DOZENS of companies are preparing to pump hundreds of millions of dollars into their out-of-money defined-benefit superannuation programs over the next few years, as part of efforts to help claw back losses.
While Australian companies mostly closed out their defined-benefit schemes during the 1990s, those that have expanded overseas through acquisition have usually inherited costly programs.
Among Australia's top 20 companies just one Wesfarmers has a defined-benefit scheme that is in surplus. Wesfarmer' surplus has come in at $5 million, up from
$4 million the year before.
BHP Billiton pumped $US336 million into its out-of-money scheme last year, helping to narrow the deficit to $US177 million from $US215 million a year earlier.
The banks all have sizeable defined-benefit schemes, with the bulk of obligations due to various forays into the UK. Westpac has the biggest deficit at $676 million, NAB has a $295 million deficit and ANZ's loss is $225 million. Exposure to the UK also resulted in Commonwealth Bank's defined-pension scheme swinging to a loss of $7 million last year from a surplus of $234 million the year before.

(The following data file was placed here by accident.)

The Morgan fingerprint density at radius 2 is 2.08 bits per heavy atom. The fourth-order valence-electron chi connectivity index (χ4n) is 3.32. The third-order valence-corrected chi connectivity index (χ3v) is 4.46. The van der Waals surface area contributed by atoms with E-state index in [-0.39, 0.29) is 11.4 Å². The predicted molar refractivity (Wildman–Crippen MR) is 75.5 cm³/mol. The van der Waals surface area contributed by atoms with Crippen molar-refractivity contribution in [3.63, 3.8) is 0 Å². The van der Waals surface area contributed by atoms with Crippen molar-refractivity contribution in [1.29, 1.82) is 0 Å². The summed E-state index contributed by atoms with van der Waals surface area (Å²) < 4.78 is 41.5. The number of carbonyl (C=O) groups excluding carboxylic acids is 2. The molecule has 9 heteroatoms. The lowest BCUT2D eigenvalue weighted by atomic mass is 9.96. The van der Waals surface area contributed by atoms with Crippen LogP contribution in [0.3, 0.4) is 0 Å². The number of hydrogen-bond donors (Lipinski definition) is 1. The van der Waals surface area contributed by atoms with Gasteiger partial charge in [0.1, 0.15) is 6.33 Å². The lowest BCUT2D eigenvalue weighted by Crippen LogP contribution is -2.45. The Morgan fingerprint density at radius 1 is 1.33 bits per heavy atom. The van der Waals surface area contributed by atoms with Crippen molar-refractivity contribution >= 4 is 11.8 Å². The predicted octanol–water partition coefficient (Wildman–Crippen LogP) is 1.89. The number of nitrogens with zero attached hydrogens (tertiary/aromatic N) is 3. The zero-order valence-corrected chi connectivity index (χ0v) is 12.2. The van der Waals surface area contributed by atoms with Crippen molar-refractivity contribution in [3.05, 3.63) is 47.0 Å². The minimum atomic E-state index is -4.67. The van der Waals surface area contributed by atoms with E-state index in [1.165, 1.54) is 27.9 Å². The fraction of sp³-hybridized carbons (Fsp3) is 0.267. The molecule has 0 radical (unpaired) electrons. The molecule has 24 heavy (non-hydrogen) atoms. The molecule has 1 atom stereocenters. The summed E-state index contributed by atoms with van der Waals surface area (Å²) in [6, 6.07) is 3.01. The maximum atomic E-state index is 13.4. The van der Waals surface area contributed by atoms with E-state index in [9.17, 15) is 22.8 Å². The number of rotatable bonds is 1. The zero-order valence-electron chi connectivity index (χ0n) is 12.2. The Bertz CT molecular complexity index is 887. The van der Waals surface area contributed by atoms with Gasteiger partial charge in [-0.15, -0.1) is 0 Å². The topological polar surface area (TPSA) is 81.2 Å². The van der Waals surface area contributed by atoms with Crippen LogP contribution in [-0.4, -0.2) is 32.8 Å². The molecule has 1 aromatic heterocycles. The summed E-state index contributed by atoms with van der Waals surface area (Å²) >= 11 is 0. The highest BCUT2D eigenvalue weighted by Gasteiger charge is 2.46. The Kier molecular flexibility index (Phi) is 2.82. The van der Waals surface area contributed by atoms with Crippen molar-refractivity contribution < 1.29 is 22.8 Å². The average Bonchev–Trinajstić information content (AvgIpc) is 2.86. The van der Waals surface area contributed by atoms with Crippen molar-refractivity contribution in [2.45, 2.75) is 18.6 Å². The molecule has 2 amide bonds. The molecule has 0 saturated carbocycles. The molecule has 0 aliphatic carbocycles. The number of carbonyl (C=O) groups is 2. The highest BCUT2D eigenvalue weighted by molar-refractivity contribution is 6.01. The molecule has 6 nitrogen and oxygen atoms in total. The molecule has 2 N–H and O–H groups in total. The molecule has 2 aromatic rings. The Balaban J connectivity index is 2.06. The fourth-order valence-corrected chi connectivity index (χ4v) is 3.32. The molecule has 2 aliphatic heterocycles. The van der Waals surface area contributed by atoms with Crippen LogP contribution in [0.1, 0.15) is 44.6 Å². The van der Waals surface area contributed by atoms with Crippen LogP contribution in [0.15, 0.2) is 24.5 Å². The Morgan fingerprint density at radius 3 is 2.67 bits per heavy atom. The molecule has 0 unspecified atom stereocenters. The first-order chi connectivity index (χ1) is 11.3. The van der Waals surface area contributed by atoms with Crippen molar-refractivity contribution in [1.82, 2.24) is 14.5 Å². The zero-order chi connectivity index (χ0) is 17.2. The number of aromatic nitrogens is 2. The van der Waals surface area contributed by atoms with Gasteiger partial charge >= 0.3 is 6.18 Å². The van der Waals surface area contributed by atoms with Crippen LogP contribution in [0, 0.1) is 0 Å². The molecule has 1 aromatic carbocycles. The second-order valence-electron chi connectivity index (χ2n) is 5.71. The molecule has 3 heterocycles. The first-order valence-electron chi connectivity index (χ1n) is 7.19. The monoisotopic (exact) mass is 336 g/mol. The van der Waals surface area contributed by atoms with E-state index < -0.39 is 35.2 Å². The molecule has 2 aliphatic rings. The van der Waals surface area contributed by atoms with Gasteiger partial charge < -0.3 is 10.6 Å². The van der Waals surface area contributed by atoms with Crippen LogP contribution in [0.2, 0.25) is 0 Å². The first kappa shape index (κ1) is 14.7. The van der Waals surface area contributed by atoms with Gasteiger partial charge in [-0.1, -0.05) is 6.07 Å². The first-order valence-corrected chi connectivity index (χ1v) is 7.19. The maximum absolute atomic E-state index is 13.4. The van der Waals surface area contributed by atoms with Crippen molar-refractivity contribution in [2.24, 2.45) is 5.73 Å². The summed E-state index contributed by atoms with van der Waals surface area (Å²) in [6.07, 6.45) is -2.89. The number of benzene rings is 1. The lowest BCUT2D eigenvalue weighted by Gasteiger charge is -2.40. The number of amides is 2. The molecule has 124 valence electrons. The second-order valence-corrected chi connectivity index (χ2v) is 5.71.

Telstra has been working to reduce the loss on its $2.7 billion defined-pension scheme, which peaked at $457 million two years ago. Last year the loss on that fund narrowed to $194 million.
AMP's recent acquisition of AXA Asia-Pacific delivered a jump in superannuation liabilities, with the deficit last year blowing out to
$370 million from $67 million.
APRA said companies often had to top up in-house schemes at the same time as their profits came under pressure.